Hear ye, hear ye, lovers of crafting, fitness, interior design, and fashion. The social network that beckons you to join its ranks goes by the name of “Pinterest”!
Of course, if you’re an American female who uses the Internet, the chances you’re already on Pinterest are one in five. As of 2014, the massively popular, image-laden social network boasted upwards of 70 million users, exploding with 2.5 BILLION monthly pageviews per month. (Statistics courtesy of Digital Marketing Ramblings.)
Clearly, this is a social network businesses can benefit from becoming fluent in, especially since that country-sized user base is older and better financed than those of other popular social sites. The age bracket dominating Pinterest is 35 to 44, with second place going to 25 to 44. Meanwhile, the average annual household income of a Pinterest user is greater than $100,000.
That certainly sounds like a slice of the population whose loyalty any company would covet, but what’s the best way for a business to go about forging a Pinterest presence?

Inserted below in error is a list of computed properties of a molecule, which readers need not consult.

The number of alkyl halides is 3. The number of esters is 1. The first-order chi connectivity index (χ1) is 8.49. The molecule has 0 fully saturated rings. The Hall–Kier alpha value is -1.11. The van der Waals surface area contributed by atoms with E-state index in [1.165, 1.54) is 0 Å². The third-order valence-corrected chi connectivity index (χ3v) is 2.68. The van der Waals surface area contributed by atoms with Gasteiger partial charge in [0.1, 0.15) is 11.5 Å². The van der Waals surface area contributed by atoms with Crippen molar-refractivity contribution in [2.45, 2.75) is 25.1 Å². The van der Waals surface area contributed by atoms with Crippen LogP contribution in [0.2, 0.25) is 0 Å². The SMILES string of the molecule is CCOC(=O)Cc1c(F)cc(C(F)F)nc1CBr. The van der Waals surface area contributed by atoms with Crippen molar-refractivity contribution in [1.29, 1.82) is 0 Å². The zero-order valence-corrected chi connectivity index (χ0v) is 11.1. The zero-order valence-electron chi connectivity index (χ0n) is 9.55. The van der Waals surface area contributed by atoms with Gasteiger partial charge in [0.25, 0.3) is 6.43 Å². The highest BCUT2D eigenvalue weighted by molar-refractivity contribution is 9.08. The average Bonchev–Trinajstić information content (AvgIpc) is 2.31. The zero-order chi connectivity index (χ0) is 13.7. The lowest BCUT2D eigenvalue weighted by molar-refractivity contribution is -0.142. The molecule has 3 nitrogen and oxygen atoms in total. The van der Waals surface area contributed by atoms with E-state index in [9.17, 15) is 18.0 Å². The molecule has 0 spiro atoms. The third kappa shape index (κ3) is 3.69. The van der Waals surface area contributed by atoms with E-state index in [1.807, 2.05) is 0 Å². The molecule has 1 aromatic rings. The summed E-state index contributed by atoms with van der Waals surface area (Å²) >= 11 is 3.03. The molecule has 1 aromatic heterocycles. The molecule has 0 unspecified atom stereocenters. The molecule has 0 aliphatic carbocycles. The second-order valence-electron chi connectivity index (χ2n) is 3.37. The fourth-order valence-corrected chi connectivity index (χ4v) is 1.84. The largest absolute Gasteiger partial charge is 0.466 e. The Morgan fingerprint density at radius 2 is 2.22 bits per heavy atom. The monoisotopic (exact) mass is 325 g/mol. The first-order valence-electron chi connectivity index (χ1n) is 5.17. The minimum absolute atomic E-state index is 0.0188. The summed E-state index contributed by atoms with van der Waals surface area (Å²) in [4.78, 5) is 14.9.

Pinterest: Where Beautiful Images Party
Before we dive into how businesses can connect with Pinterest users, let’s define this female-dominated world a little. Here’s a list of terms you’ll need to know before stepping foot in the Pinterest universe:
- Pin: The currency of Pinterest. These are images snatched up from around the web. The foundation of Pinterest is that users collect pins on their “boards.”
- Board: The place for pins collected by users. Users create boards based upon their interests, such as “fall fashion” or “abdominal exercises.” When users “pin” something, they decide to which of their boards the pin will stick.
- Repin: How Pinterest users connect. Users can search Pinterest for pins relating to their interests, then “repin” anything they like. Going viral on Pinterest means getting repinned thousands of times.